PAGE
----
Rough potato dreels

Rough potato dreels

De-stoning and smoothing

De-stoning and smoothing

Just beyond  the power station, I passed a field of sheep, which appeared to be ewes with swollen bellies in preparation for lambing. On going back with my camera, I discovered an anatomical indication that told me that these ewes were in fact rams. Now, I know that anthropomorphizing is not always recommended, but these sheep looked particularly bored with life. On our bikes, my pals and I pass many sheep on the country roads and some sheep can be seen merrily chewing at grass, or lambs can be greedily feeding, or some sheep can have a philosophical look, as if they might be trying to work out the implications of Hume’s arguments on human nature. The sheep I saw yesterday (see 2 photos below) definitely looked as if the world was not doing them any favours i.e. they were stuck in this field again, grass for breakfast, lunch and dinner, no conversation, no jokes, no laughter,  and not even a mountable ewe in sight. Or maybe they saw me on my bike, and then back with my camera, intruding on their personal space – without even asking permission! – and wondered what was wrong with ME.

Bored sheep

Bored sheep

Bored sheep

Bored sheep

Carol Barrett, time travel and enjoy the daffodils while you can

March 22, 2014

A visit to the excellent SOC Donald Watson Gallery in Aberlady to see a stunning exhibition of paintings by Carol Barrett, entitled Under An African Sky. The exhibition features Carol’s paintings from trips to Botswana and to Tanzania. There’s a wide variety of birds and animals depicted in the exhibition and it’s only when you consider the amount of detail in many of the paintings e.g. birds such as the Crowned Crane or any of the cheetah paintings, that you realise how skilled and imaginative this artist is. I emailed Carol and she kindly sent me photos of what I thought were the two standout paintings in the exhibition and they are posted below. The first is a large painting of 3 elephants and it appears to be an affectionate family portrait, to be enjoyed by all. What I also liked about it was the abstract quality of parts of the painting e.g. the lines on the elephants’ trunks. The second painting is an extraordinary portrait of an ageing lion, and you can almost see the years of experience in his eyes. There’s also, for me, a melancholy aspect, as if the lion might be bemoaning that his best days are in the past, although there is still menace in his eyes. The detail and the delicate background in this painting are of the highest quality and I returned to the painting several times. If you are in the area, it’s a must see.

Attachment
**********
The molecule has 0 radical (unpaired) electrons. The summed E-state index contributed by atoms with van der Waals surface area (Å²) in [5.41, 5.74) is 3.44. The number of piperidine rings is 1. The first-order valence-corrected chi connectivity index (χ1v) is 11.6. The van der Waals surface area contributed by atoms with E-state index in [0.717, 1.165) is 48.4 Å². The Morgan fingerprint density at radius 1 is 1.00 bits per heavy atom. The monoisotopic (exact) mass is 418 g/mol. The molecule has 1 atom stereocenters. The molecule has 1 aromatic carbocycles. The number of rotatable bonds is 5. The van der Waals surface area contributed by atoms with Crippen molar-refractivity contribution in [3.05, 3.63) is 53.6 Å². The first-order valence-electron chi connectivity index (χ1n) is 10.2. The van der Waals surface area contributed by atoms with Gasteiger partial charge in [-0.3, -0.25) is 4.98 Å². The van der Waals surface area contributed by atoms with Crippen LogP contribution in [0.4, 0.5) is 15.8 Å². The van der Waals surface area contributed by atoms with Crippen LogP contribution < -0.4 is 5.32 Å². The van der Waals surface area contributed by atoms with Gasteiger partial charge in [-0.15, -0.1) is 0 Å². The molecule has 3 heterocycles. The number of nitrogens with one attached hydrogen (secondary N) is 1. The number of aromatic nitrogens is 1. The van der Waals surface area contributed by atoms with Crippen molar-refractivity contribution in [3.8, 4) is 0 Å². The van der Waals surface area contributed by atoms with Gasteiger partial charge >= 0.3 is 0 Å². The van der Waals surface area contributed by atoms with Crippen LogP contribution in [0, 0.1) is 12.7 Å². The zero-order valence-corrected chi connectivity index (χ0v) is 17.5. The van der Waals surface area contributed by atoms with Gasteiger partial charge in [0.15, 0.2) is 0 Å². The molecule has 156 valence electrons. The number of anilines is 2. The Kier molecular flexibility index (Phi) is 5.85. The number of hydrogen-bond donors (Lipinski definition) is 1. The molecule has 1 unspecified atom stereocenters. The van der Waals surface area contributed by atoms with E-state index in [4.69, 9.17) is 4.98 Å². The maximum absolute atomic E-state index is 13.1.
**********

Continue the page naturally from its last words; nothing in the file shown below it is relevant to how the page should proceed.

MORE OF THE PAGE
Tender Giants by Carol Barrett

Tender Giants by Carol Barrett

Fading Monarch by Carol Barrett

Fading Monarch by Carol Barrett

This week, I finished my free online Philosophy course presented by a range of expert lecturers from Edinburgh University. The final week was on time travel and it focussed not on the possibility of time travel but on the logic of time travel. Dr Alasdair Richmond posed a number of intriguing questions about the logic of time travel e.g. could you go back in history and kill Hitler before he came to power? Given that the history of the world since the 1930s has happened and is believably recorded by almost everyone, it would not be logical to argue that this could be done. However, it might be logical to suggest that a time traveller could go back and see Hitler before he came to power, as long as history was not changed. A further logical possibility – however unlikely – is that there could be multiple worlds I.e. not just our own, and that, in another world, Hitler might well have been killed and not come to power. Now, all this could be dismissed as navel gazing but what it does do, is make you think carefully about what you are listening to, what you read and what sense you make of all this.

The daffodils are out in people’s gardens, in forests and in municipal displays at roadsides and roundabouts, and they are a delight to the eye. However, this week we have had very strong winds which have tested the daffodils’ strength severely and there have been many casualties, such as the ones in the photo below, taken at the back of my house. So we have to enjoy the daffodils while we can. At least the daffodils are stronger than the crocuses shown in the previous post, all of which were blasted into oblivion by the wind.

Blasted daffodils

Blasted daffodils

 

Blog up and running again

March 18, 2014

Terrible gremlins appeared from, presumably, Gremlinland, over the past week, but the blog seems to be up and running OK again. Apologies if you tried to get on to the last post and couldn’t. As we say around here “It wisnae me” i.e. it wasn’t me.